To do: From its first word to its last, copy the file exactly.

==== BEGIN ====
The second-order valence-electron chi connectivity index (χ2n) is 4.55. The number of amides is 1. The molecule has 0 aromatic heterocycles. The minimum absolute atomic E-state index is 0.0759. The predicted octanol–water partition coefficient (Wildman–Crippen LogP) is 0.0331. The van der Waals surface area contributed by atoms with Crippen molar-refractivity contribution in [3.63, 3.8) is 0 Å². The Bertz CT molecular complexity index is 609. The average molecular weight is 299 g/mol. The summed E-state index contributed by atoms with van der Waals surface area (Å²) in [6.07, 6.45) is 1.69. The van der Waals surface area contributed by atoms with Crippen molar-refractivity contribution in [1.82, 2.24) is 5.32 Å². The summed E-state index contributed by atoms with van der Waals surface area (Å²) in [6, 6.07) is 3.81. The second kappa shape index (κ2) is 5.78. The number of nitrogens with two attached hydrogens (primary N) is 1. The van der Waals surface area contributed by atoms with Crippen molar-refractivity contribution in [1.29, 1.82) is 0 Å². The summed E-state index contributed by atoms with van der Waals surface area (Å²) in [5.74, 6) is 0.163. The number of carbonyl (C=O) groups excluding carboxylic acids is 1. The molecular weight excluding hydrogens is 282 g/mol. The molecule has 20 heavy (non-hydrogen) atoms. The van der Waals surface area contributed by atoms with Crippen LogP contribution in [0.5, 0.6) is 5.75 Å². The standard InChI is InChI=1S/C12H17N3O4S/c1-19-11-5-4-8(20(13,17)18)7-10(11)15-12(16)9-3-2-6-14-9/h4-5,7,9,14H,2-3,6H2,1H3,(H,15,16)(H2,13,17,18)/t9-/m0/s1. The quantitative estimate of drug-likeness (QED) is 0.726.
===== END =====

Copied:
The second-order valence-electron chi connectivity index (χ2n) is 4.55. The number of amides is 1. The molecule has 0 aromatic heterocycles. The minimum absolute atomic E-state index is 0.0759. The predicted octanol–water partition coefficient (Wildman–Crippen LogP) is 0.0331. The van der Waals surface area contributed by atoms with Crippen molar-refractivity contribution in [3.63, 3.8) is 0 Å². The Bertz CT molecular complexity index is 609. The average molecular weight is 299 g/mol. The summed E-state index contributed by atoms with van der Waals surface area (Å²) in [6.07, 6.45) is 1.69. The van der Waals surface area contributed by atoms with Crippen molar-refractivity contribution in [1.82, 2.24) is 5.32 Å². The summed E-state index contributed by atoms with van der Waals surface area (Å²) in [6, 6.07) is 3.81. The second kappa shape index (κ2) is 5.78. The number of nitrogens with two attached hydrogens (primary N) is 1. The van der Waals surface area contributed by atoms with Crippen molar-refractivity contribution in [1.29, 1.82) is 0 Å². The summed E-state index contributed by atoms with van der Waals surface area (Å²) in [5.74, 6) is 0.163. The number of carbonyl (C=O) groups excluding carboxylic acids is 1. The molecular weight excluding hydrogens is 282 g/mol. The molecule has 20 heavy (non-hydrogen) atoms. The van der Waals surface area contributed by atoms with Crippen LogP contribution in [0.5, 0.6) is 5.75 Å². The standard InChI is InChI=1S/C12H17N3O4S/c1-19-11-5-4-8(20(13,17)18)7-10(11)15-12(16)9-3-2-6-14-9/h4-5,7,9,14H,2-3,6H2,1H3,(H,15,16)(H2,13,17,18)/t9-/m0/s1. The quantitative estimate of drug-likeness (QED) is 0.726.